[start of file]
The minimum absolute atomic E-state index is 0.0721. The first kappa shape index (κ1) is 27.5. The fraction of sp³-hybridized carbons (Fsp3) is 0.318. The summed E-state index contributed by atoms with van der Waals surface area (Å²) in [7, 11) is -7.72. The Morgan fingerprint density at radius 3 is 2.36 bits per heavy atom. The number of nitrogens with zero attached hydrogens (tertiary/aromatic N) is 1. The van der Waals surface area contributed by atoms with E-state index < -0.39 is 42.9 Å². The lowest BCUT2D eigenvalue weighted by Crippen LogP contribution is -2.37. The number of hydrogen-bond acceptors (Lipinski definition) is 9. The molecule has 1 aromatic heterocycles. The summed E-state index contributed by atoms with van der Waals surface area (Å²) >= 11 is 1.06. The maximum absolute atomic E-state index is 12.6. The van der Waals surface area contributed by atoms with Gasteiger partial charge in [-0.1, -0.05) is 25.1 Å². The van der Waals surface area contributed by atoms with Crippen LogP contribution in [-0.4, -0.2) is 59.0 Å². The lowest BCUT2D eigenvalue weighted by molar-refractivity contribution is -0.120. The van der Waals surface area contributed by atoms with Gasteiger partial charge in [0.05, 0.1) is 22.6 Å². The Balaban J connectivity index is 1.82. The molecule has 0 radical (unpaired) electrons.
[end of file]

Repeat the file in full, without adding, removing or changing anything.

The minimum absolute atomic E-state index is 0.0721. The first kappa shape index (κ1) is 27.5. The fraction of sp³-hybridized carbons (Fsp3) is 0.318. The summed E-state index contributed by atoms with van der Waals surface area (Å²) in [7, 11) is -7.72. The Morgan fingerprint density at radius 3 is 2.36 bits per heavy atom. The number of nitrogens with zero attached hydrogens (tertiary/aromatic N) is 1. The van der Waals surface area contributed by atoms with E-state index < -0.39 is 42.9 Å². The lowest BCUT2D eigenvalue weighted by Crippen LogP contribution is -2.37. The number of hydrogen-bond acceptors (Lipinski definition) is 9. The molecule has 1 aromatic heterocycles. The summed E-state index contributed by atoms with van der Waals surface area (Å²) >= 11 is 1.06. The maximum absolute atomic E-state index is 12.6. The van der Waals surface area contributed by atoms with Gasteiger partial charge in [-0.1, -0.05) is 25.1 Å². The van der Waals surface area contributed by atoms with Crippen LogP contribution in [-0.4, -0.2) is 59.0 Å². The lowest BCUT2D eigenvalue weighted by molar-refractivity contribution is -0.120. The van der Waals surface area contributed by atoms with Gasteiger partial charge in [0.05, 0.1) is 22.6 Å². The Balaban J connectivity index is 1.82. The molecule has 0 radical (unpaired) electrons.